Instead, I resembled a donkey, knocking over the enticing sign; my stomach grumbled. I turned around in thoughts of picking up my mess and a foot long corn dog with mustard, but the tug of her phalanges gripped my left forearm. “Did you see that?” I bellowed as Mary Frances dragged my body faster. She burst into giggles; we both knew me to be a clumsy individual. Anticipation pounded inside my veins, “The exits are coming! The exits are coming!” I quoted, as if my historical remarks were even moderately humorous. A ‘C student’, at best, she did not recognize the revolutionary reference; all she cared for was conquering the first phase of our mission.
My toes began to grieve as we finally reached the gate; I was relieved, yet distraught, not looking forward to the hike towards our parking spot. It had been hours since we arrived at the festival grounds that morning. “Did we park in that lot?” I pointed, “the one on Taft Street, right?” I scrambled to evoke images that surrounded us earlier when we excitedly hopped out of her car. Francie thought differently, “No, Allen Parkway, Kendra. Don’t you remember?” I searched through my memory files that lie within my head. Was it past the blue building that weirdly resembled an aquarium, or was that yesterday that we placed the car there? The tension grew as the tiny assistant in my mind ruffled through recollections from the past few days. With pride, I untangled our current dilemma, “Oh! Fran! We parked in that lot, you know the one that cost twenty dollars.” She hugged me and shared with me her uplifting, yet mischievous grin; “Yeah, of course. God, it was such a rip off.”
The intimidating trek floated away, along with the previous burdens that pulsed inside my shoulder blades. With the end in sight, our interlocked fingers broke apart and transformed into the grace of a high-five. I lifted her petite body in rejoice, discussing which song we should listen to upon our long, awaited return. “Black Keys,” we agreed as we began singing the chorus, “Just a psychotic girl, and I won’t get lost in your world.” Marching towards the dark tinted windows of the Land Rover, I ached with loss of stamina and felt as if delusions were taking place. A large, reflective black square caught my vision, placed so neatly on the ground next to her back passenger door. In seconds, my finding escaped my mind, yet the strangeness of such a sight still remained.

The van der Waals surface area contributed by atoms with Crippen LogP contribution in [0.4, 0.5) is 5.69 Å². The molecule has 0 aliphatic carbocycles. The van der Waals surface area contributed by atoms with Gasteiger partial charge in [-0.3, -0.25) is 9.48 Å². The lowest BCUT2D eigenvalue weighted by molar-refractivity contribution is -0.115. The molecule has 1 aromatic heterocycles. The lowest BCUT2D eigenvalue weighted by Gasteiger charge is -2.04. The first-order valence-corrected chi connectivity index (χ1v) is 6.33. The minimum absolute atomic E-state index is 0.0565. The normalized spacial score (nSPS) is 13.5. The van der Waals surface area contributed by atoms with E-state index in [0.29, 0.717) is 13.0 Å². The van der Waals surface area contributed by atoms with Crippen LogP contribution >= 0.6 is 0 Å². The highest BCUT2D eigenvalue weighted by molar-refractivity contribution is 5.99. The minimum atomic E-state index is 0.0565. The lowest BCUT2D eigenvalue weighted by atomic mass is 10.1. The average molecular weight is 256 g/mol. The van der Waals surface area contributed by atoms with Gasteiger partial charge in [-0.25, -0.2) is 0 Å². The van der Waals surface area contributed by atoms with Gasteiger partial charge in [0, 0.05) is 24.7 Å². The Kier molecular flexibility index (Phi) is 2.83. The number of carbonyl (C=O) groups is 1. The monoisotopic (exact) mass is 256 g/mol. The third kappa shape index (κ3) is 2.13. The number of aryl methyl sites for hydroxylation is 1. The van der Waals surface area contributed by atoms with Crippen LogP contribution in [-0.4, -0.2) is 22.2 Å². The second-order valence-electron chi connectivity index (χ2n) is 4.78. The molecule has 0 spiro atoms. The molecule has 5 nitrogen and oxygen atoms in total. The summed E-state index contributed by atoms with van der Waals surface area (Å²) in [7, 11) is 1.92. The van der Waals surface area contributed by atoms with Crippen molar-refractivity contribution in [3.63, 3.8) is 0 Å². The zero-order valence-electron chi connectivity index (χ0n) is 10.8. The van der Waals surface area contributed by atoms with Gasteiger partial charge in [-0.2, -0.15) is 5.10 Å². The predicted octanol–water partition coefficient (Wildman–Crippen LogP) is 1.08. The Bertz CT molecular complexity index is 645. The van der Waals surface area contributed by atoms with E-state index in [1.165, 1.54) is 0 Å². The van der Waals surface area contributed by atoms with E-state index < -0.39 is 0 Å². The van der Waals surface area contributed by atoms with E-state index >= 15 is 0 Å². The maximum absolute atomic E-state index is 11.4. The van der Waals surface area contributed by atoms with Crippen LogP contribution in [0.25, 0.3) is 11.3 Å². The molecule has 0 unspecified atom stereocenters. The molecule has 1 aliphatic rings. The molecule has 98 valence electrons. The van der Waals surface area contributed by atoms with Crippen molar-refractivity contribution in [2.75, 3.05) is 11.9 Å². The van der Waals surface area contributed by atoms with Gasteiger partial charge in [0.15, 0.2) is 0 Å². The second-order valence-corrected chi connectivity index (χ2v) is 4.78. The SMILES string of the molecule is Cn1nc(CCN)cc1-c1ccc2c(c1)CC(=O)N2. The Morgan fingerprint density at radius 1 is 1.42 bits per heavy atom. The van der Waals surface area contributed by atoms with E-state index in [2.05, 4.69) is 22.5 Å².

Slamming our doors, Francie reached aimlessly through the mess of her backseat; “Kendra, where’s my ipod?” “Francis, I’m tired. Just play the song off your CD; I’ll look in a second,” I replied, breathless. I proceeded to place two delicious Camel Turkish Golds into my mouth, lighting one for each of us, as best friends do. I handed her one as she rolled down all the windows. The aroma of such an unhealthy pleasure caused me to close my eyes for a second, just to relax behind the shade of my lids.
On cue, we both threw out the butts of our sinful snack. The song calmed our muscles, and I finally felt content. “I love you,” I said, “I love you more,” she replied, pushing the buttons to close each window. I noticed the sound of the outdoors flushing throughout; “Wait, I think my door is open, stop.” Opening and closing the heavy door of her black, boxy car, she sped toward Highway Fifty-nine. The ambience of passing cars still lulled in my eardrums. She pulled on each tab of the window control, yet there was no change in sound, just noise of wind and thoughts of exhaustion. “My back window won’t close,” Francie whined, urging me to solve the equation set forth.
Eventually I built up enough strength to turn my throbbing head around. Astonished at our stupidity, my eyes grazed over the shattered remnants of shady glass that clung to her belongings that had been tossed around. “I think your car got broken into.” Suddenly, the previous vision I had innocently seen in the parking lot entered my brain; someone had broken into Mary Frances’ car. Full of crime with no punishment, I realized what I had seen. I wondered if I had simply envisioned a black square instead of broken glass, or if I knew the truth all along. My throat bellowed sunken words, “Your window is gone; I saw it. It looked like it was nothing but a black square.” I felt like Virginia Woolf, staring at a wall.